She spent time in Atlanta determined to get healthier, longing to be back home with her parents, three siblings and extended family, and making new connections with others who suffered similar tragedies.
“I had really great acute care,” she said, “and I did my traditional physical therapy, my occupational therapy, my outpatient treatment. But once insurance says you’re done, what do you do? When they told me I was done with therapy, I couldn’t push my hair out of my face. I couldn’t eat by myself. A lot of people will go and find a place like the Shepherd Center at that point, but it’s expensive.”
Barnhard returned home in 2015, bent on opening her recovery center.
She struggled to find the specialized care she had in Atlanta and began to suffer health setbacks. Urinary tract infections became more common. She struggled through two bouts of pneumonia, one of which four years ago cascaded into acute respiratory distress syndrome and almost killed her.
“I was no longer socially around people living with an injury like mine,” she said. “I felt alone. All my friends and family were moving on, getting married, having kids. This was a big adjustment for me.”
Then the pandemic struck. Healthier by last year, and familiar with her limitations, she plowed her energy into the rehab center and renamed her foundation the Motion Project Foundation, to better reflect the mission that has come with its opening.
The new center can help address spinal cord injury, cerebral palsy, traumatic brain injuries, spina bifida, spinal muscle atrophy, myelitis, amputation, stroke, ALS, multiple sclerosis, mitochondrial deficiencies, neuropathy, and post-surgery strengthening.
Barnhard plowed more than $1 million of her settlement money into the 6,000-square-foot rehab building that bears her name. The center at 4820 Genesee St., between Transit Road and Buffalo Niagara International Airport, is centrally located in the region and easy to access for those from out of town.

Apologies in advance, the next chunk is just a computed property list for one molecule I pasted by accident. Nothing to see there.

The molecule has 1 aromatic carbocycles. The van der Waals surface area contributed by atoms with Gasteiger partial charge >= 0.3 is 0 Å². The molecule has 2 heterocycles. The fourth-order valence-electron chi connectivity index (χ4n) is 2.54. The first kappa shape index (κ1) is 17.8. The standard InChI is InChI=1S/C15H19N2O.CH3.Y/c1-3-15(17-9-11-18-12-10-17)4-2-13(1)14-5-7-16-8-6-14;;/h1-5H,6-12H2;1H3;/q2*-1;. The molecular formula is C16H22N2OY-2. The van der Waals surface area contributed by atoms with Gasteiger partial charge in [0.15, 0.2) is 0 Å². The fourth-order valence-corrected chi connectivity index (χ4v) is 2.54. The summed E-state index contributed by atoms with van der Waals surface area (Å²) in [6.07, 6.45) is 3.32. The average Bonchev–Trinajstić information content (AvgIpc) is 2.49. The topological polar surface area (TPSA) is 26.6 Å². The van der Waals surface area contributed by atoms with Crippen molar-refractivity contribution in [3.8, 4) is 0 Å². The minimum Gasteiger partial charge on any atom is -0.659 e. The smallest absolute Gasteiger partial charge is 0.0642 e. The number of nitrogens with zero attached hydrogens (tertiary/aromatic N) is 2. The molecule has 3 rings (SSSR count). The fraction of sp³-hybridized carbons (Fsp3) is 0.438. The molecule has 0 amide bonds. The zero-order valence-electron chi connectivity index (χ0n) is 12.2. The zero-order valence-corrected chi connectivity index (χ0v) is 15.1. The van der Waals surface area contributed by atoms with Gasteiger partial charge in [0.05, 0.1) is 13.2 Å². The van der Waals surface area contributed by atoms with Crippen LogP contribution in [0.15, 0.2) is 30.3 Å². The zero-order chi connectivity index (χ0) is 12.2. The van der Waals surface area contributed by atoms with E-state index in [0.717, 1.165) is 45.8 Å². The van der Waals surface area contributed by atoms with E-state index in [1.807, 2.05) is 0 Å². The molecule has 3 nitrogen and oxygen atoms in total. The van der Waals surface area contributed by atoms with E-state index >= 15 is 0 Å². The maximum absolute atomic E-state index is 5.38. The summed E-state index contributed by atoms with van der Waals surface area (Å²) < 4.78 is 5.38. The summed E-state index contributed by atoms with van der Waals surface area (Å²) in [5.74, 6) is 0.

It includes the rehab workout area, massage therapy and treatment room, kitchen, offices and an all-purpose room with an infrared sauna and enough space for adaptive yoga classes and support group gatherings.
There are no curbs in the parking lot, no stairs inside the center. Wide doorways open easily or automatically. Contractors punched windows into the walls that are closer to the ground.
Bathrooms contain plenty of space. One includes a mat table for those like Barnhard who need a catheter and find it a greater challenge to change clothes before or after a workout.
“I’m coming from a perspective of somebody who’s lived this versus somebody creating a space from just a clinical perspective,” she said. “I wanted to create a space where people feel like part of a family. You’re not just going to come and do your couple hours of exercise and leave. You’re going to make friends, going to have get-togethers and peer support activities.”
Toronto has a smaller similar rehab center, Barnhard said, and the next closest is part of the Mount Sinai Spinal Cord Injury Rehabilitation Program in New York City.
For the first time in the region, a dedicated space will be available for the estimated 70 members of the regional spinal association chapter.
Barnhard was honored by the national organization in June with its Finn Bullers Advocate of the Year Award for her association involvement, as well as persistence in building the rehab and recovery center that bears her name.
The late Bullers, a journalist, advocated better Medicare and Medicaid coverage for customized wheelchairs, ratification of the Convention on the Rights of People with Disabilities and working to adopt a more dynamic disability symbol through the Accessible Icon Project.
The rehab space includes kettle bells, treadmills and full-body strengthening equipment. Bands, straps and harnesses abound. A Kaiser machine can tailor weight changes that can be reset as slightly as a half-pound, bowing to progress for those with limited muscle strength. It is the only thing in the gym that needs to be bolted down because there is nothing to counterbalance its weight stack.
A ZeroG Gait & Balance System allows users harnessed to a track in the ceiling to walk, kneel or crawl along a 95-foot line on the floor shaped in a U.
Much of the equipment brings limbs that don’t move into a state of weightlessness, focuses on joints and muscles that can move, and takes other parts of the body along for the ride. Software measures benefits and progress over time.